Fashion industry has played lip service to sustainability: Allbirds co-founder - Yahoo Finance
Allbirds is challenging its competitors in the apparel space to do much better on the sustainable clothing front.
“Certainly in the five years we have been around we have seen an acceleration from the rest of the industry toward the environment and sustainability, which is a fantastic thing. But, we have to move faster,‘ said Allbirds co-founder and co-CEO Tim Brown on Yahoo Finance Live
. "This is the problem of our generation and the fashion industry has been playing lip service to this for a long time. So now we all need to work faster and better towards the goal of making net-zero products.”
The company, known for its simply designed, sustainable footwear, is putting its money where its mouth is.
On Tuesday, Allbirds revealed its first performance collection dubbed the “Natural Run” apparel line. Two years in the making, the line of tank tops, leggings and shorts is made from Eucalyptus Tree fiber and merino wool. The line’s carbon footprint is also clearly labeled.
Allbirds points out most performance apparel lines are polyester-based, which is an oil-based derivative. The company says the line will help it reach its goal of having 75% of its products made from sustainable materials by 2025.
“I think the consumer is starting to demand that businesses and manufacturers in every sector make products that are more environmentally thoughtful and apparel is no different. Synthetic materials are not the future. This transformation to natural is just beginning,” says Brown.
Allbirds’ new product line comes as chatter that the company may IPO later this year heats up. The company’s last capital raise was in September 2020 — Allbirds obtained $100 million, valuing the company at about $1.6 billion.
Brown is open to being a public company, but it’s not a done deal.
“We have always imagined that one day we might be [a public company], but no updates there,” Brown told Yahoo Finance Live. “We are keeping our head down at the moment.”(Yahoo Finance
California seeks gender neutral displays in large stores
California could soon force large department stores to display some child products in gender neutral ways after the state Legislature passed a bill on Wednesday aimed at getting rid of traditional pink and blue marketing schemes for items like toys and toothbrushes.
The bill would not outlaw traditional boys and girls sections in department stores, but it would require retailers to have a gender neutral section to display “a reasonable selection” of items “regardless of whether they have been traditionally marketed for either girls or for boys.”
The bill would only apply to department stores with 500 or more employees, so most small businesses would be exempt. It also wouldn’t apply to clothes, just toys and “childcare items,” which include hygiene and teething products.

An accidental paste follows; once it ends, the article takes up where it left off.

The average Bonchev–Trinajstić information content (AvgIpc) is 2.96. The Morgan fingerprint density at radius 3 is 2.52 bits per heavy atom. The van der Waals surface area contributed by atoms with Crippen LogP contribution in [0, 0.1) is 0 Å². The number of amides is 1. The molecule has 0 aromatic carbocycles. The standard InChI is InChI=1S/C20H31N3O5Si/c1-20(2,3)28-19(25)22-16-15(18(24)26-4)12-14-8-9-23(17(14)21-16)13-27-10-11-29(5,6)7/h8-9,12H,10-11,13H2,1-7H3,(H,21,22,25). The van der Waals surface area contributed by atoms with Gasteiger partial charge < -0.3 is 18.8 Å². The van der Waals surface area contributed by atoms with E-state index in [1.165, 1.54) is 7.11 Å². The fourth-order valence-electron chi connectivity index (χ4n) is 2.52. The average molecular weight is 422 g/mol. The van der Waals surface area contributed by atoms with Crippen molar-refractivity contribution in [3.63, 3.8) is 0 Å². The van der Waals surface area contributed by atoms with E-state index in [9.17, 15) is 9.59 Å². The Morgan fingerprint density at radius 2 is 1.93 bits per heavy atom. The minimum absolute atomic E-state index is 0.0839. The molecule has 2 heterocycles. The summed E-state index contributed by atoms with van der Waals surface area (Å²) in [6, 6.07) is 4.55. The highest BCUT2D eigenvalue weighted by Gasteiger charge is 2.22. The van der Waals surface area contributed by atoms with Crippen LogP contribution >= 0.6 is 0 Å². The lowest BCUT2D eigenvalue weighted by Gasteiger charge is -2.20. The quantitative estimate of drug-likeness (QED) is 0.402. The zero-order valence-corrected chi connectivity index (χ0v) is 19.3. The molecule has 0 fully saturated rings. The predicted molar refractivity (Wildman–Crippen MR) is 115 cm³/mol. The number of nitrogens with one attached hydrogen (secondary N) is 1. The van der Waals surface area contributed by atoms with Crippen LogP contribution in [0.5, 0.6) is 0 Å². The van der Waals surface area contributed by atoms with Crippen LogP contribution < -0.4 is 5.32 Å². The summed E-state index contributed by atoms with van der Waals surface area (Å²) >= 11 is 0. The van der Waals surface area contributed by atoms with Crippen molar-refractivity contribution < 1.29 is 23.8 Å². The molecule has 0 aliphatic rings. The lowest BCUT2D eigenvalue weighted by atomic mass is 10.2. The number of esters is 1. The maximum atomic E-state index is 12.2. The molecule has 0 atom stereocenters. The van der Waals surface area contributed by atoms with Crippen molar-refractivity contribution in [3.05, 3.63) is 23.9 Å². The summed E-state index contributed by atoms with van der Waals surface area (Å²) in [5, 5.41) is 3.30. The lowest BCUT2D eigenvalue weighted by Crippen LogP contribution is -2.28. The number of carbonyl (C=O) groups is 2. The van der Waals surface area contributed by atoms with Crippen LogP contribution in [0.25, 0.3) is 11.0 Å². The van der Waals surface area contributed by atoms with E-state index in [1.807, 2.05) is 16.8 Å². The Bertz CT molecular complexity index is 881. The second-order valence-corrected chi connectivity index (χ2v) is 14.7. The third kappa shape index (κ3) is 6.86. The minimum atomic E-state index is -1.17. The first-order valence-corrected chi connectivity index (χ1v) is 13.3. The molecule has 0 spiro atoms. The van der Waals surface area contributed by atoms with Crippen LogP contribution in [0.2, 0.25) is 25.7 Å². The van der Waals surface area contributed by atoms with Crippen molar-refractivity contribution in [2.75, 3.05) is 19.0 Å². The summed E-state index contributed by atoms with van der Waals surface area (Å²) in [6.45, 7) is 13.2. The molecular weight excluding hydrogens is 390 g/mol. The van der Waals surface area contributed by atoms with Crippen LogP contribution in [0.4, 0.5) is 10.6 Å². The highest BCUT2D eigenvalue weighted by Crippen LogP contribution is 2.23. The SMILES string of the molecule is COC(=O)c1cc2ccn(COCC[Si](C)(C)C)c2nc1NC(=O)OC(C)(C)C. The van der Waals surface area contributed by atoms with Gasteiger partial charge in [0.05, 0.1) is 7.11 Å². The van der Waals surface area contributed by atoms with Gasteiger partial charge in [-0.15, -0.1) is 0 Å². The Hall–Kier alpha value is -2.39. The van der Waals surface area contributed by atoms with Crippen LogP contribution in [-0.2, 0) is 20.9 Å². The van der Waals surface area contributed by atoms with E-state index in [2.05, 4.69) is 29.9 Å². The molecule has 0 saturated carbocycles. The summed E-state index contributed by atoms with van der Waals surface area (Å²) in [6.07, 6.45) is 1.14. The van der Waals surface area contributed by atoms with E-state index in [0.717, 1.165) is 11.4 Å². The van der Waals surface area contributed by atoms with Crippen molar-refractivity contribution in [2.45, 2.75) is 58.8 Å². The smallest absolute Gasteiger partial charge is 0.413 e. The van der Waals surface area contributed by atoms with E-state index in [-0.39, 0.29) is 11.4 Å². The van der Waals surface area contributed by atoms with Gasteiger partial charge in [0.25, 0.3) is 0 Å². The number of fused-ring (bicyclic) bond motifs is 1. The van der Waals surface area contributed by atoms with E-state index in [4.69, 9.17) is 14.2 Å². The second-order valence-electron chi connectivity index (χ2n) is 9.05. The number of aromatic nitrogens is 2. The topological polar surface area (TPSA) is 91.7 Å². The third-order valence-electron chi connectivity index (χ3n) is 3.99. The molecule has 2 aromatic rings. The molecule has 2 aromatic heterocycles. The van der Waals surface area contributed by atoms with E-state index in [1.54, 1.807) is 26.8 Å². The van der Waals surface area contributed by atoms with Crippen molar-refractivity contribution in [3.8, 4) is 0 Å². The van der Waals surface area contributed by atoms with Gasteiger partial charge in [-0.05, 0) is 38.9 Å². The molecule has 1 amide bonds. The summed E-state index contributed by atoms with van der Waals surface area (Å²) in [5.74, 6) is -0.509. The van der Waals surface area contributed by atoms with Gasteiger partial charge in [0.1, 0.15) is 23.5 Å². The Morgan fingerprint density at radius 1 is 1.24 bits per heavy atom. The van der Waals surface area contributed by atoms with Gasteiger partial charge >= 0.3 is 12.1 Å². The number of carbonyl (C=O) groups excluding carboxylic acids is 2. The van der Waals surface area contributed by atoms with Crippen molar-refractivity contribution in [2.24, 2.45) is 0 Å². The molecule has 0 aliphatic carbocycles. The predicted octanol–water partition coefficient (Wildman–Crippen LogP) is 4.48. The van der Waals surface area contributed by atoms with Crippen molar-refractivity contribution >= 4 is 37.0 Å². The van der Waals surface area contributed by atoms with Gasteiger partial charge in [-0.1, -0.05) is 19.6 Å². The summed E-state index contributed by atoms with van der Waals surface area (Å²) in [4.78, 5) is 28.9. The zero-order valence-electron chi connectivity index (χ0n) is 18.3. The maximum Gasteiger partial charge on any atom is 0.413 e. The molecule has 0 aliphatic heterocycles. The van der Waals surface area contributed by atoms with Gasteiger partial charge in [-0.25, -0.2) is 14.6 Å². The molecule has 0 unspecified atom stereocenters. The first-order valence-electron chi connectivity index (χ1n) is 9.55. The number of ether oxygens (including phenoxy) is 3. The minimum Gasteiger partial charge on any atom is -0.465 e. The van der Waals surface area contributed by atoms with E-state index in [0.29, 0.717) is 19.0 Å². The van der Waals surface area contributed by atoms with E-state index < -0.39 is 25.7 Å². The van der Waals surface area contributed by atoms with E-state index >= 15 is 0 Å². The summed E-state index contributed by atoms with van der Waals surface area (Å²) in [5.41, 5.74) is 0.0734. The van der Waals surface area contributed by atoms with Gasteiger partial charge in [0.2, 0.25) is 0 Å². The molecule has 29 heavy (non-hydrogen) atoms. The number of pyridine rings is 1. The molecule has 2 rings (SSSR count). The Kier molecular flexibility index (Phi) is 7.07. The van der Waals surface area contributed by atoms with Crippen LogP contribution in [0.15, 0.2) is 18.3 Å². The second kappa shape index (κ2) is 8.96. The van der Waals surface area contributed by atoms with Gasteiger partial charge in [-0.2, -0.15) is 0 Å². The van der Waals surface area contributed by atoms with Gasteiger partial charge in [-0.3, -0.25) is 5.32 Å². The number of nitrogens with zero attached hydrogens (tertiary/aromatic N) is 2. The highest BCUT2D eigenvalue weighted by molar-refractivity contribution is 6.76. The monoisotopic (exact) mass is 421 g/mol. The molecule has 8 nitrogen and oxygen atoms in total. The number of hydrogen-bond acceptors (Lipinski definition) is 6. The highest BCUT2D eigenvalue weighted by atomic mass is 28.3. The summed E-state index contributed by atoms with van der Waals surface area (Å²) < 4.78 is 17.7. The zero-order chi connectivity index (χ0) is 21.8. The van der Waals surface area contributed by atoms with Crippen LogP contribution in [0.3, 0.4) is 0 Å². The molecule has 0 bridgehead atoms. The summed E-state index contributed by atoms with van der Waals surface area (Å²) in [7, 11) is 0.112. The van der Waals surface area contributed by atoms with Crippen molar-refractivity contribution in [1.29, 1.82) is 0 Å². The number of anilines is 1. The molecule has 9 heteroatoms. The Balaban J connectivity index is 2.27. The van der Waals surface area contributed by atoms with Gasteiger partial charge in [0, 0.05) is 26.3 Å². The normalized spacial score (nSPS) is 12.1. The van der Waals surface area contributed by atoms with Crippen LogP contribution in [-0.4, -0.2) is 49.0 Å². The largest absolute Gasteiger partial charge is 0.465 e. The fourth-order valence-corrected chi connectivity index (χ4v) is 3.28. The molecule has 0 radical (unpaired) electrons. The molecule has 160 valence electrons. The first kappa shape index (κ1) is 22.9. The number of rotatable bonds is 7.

The state Senate passed the bill Wednesday, sending it back to the Assembly for a procedural vote before it heads to Gov. Gavin Newsom’s desk. If it becomes law, California would become the first state to require these sections in stores, according to the office of Assemblyman Evan Low, the bill’s author.
This is at least the third time California lawmakers have tried to pass this bill, with previous versions failing to pass in 2019 and 2020. Low, a Democrat from Campbell, said the measure was inspired by a 10-year-old girl named Britten whose mother works in his legislative office.
“Britten asked her mom while shopping why certain things in a store were ‘off limits’ to her because she was a girl, but would be fine if she was a boy,” Low said. “Thankfully, my colleagues recognized the pure intentions of this bill and the need to let kids be kids.”
Some large retailers are already rethinking how they display their products. Target Corp.
, with 1,914 stores across the United States, announced in 2015 it would stop using some gender-based signs in its stores.
The California Retailers Association declined to comment on the bill Wednesday. Formal opposition has come from a number of conservative groups. State Sen. Melissa Melendez, a Republican from Lake Elsinore, voted against the bill, saying she would “recommend we let parents be parents.”
“Unlike the author, I actually have children, five of them to be exact, and I can tell you it is very convenient for parents,” she said. “I don’t think parents need the government to step in and tell them how they should shop for their children.“
Sen. Scott Wiener, a Democrat from San Francisco, said that while both he and Low are “childless gay men,” he defended their right to have opinions about children and families.
“We know what it was like to grow up not conforming to the way that your gender is supposed to be,” he said, adding: “This is about making safe spaces for all children in today’s society and not pushing, sometimes forcing children to conform.”
While the law will require large department stores to comply, penalties for not doing so would be light. Starting in 2024, prosecutors could seek fines of up to $250 for first offenses and up to $500 for second offenses. Those would be civil, not criminal, penalties. Stores could also end up having to pay for reasonable attorney’s fees and costs. (ABC News